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Guardsmen Help Secure Soccer’s World Cup

11-15-22 WR World Cup
11-15-22 WR World Cup
Washington Report

The West Virginia National Guard is helping secure the world’s most popular sporting event.

FIFA, soccer’s global governing body, projects five billion people will watch this edition of the Men's World Cup in Qatar, a small Middle Eastern nation on the Persian Gulf.

The 32-team tournament takes place every four years, with the 2022 version starting Sunday.

The U.S. team begins play Monday.

West Virginia and Qatar have collaborated through the Guard’s State Partnership Program for four years.

“Since 2018, Qatar has stressed the importance of securing their country against all threats during the World Cup, and we’ve been helping them achieve this goal since our partnership’s inception,” said Maj. Allen Jordan, the mission’s bilateral affairs officer.

The Guard has significant experience securing major events in the U.S.

Local officials often request Weapons of Mass Destruction-Civil Support Teams to advise and assist authorities before and during events with large crowds and huge television audiences like the Super Bowl or the World Series.

Security experts believe such events are inviting “soft targets” for terrorist groups.

Jordan said the Qataris prepared for the World Cup by hosting other large soccer competitions like the Arab Cup and the Lusail Super Cup.

“While these events have identified shortfalls, they are actively planning and preparing to fix those shortfalls in order to successfully host the World Cup,” he said.

Maj. Erik Sarson, the West Virginia Guard’s SPP director, said the cooperation between his state and Qatar has progressed well after a slow start due to the COVID-19 pandemic.

“The relationship is great, especially in that realm, whether it's just World Cup, in general, or [chemical, biological, radiological and nuclear], in particular,” he said.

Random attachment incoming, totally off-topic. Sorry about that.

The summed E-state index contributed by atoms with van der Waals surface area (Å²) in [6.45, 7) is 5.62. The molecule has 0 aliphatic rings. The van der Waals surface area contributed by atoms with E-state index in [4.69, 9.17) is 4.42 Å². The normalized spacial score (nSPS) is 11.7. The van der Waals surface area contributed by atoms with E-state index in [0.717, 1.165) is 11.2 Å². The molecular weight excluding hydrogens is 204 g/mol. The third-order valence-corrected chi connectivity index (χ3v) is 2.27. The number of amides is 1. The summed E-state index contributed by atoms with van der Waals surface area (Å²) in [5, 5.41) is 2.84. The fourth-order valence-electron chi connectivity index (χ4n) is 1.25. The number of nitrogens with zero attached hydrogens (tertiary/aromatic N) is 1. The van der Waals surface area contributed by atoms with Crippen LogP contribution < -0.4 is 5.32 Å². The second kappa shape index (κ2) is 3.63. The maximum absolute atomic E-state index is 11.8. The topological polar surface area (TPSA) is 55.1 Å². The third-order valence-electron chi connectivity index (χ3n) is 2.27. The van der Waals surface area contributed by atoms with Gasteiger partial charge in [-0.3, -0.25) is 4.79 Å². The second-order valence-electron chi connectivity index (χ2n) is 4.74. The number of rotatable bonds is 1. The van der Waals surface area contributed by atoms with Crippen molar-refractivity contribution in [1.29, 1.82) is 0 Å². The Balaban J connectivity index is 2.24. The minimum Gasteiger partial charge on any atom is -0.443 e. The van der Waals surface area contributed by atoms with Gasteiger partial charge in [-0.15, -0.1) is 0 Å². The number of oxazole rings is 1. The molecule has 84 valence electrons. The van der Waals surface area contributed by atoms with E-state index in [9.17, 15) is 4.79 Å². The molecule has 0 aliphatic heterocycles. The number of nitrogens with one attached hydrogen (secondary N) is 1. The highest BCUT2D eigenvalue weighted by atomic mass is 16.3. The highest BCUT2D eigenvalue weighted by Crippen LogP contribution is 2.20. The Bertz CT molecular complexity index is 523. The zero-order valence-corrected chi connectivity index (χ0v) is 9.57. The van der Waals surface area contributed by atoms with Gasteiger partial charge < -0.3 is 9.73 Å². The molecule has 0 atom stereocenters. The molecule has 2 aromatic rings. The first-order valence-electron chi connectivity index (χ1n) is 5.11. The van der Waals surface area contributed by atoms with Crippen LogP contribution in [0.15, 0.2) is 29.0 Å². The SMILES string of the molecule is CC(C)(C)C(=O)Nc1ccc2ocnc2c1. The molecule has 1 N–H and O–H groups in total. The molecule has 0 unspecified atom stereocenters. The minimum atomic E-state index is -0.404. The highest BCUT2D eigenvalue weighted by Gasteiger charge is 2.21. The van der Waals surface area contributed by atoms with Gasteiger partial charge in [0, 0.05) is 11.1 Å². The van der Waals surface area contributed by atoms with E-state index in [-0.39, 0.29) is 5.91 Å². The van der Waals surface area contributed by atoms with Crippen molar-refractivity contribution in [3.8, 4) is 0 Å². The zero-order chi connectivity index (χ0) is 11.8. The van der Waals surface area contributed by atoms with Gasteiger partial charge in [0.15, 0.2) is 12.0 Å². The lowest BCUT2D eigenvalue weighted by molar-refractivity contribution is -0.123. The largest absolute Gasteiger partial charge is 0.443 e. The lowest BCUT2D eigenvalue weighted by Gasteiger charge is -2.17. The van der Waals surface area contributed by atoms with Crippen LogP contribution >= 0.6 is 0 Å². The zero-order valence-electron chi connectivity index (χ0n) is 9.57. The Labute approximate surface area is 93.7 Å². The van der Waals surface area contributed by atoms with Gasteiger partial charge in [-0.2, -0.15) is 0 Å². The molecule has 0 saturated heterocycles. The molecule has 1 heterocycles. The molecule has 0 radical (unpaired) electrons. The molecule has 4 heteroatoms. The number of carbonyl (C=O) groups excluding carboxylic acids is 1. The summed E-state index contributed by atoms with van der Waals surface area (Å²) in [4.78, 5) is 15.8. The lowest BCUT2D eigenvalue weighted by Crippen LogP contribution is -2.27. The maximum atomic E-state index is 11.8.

While the Guard has helped Qatar’s government with the World Cup, Sarson said Guardsmen won’t be hands-on during the completion.

“We are sending people over, but it's going to be more of an advisory role, rather than a direct role,” he said.

Sarson said Col. Marty Timko, the commander of the West Virginia Air Guard's 167th Airlift Wing, is serving as the U.S. Central Command Senior Liaison Officer to Qatar for the World Cup.

The West Virginia Guard’s Maj. Matt Walter will act as a CBRN Staff Advisor/LNO to the Qatar Weapons of Mass Destruction Defense Unit.

Sarson added all the West Virginia Guard officers are focusing on bilateral preparation and executing security support for the World Cup.

The West Virginia Guard has engaged with Qatari forces on “subject-matter expertise exchanges,” training sessions lasting one to two weeks.

“The Qataris have been very receptive to each and every SMEE and engagement pertaining to World Cup operations,” said Jordan, who’s been in Qatar since July.

“Since we’ve been working with them since 2018, we have expanded the breadth and depth of the engagements to increase our partner’s proficiencies and capabilities,” he added.

The Guard paired with the Qatari Armed Forces on three mission sets.

The first mission set involved chemical, biological, radiological, nuclear and explosive operations.

Jordan said Qatari forces were trained on handling mass decontamination, identifying contaminates and establishing tactical casualty care in contaminated environments.

The Qataris also learned about explosive ordnance disposal.

The second mission set dealt with crowd control and security operations.

Jordan said the Guard’s crowd control SMEEs discussed traffic control points and security operations for large-scale civilian events.

The final mission set involved military operations supporting civilian authorities.

The lessons included advising and facilitating inter-ministerial engagements like Invincible Sentry 21.

Invincible Sentry 21 is a five-day CENTCOM training event helping improve operational effectiveness in unfamiliar environments and enhancing interoperability between nations.

Qatar hosted Invincible Sentry 21 last year.

“We've had several engagements there in Doha, both planning and actual,” Sarson said of Qatar’s capital city. "And we've had some in West Virginia as well."

Earlier this year, the West Virginia Guard hosted 30 members of Qatar’s Weapons of Mass Destruction Defense Unit and Military Medical Services for two weeks in Charleston.

The engagement highlighted how the Guard supports state and local police and fire departments, creating a whole-of-government approach to crises.

“This is an integration aspect,” Capt. Les Smith of the Charleston Fire Department told WV Metro News in March. "This is the first time they’ve actually worked with a civilian agency."

“After talking to them for the past few weeks, at home, [the Qataris] don’t have an interagency partnership with their fire department, so this is a new thing for them,” he continued.

“This is a good chance for them to see how an event of this magnitude would truly operate in their area."

The SPP additionally featured Ohio National Guard soldiers helping Qatar’s Air Defense Force prepare for operations during the 2022 World Cup.

West Virginia also pairs with Peru through the SPP.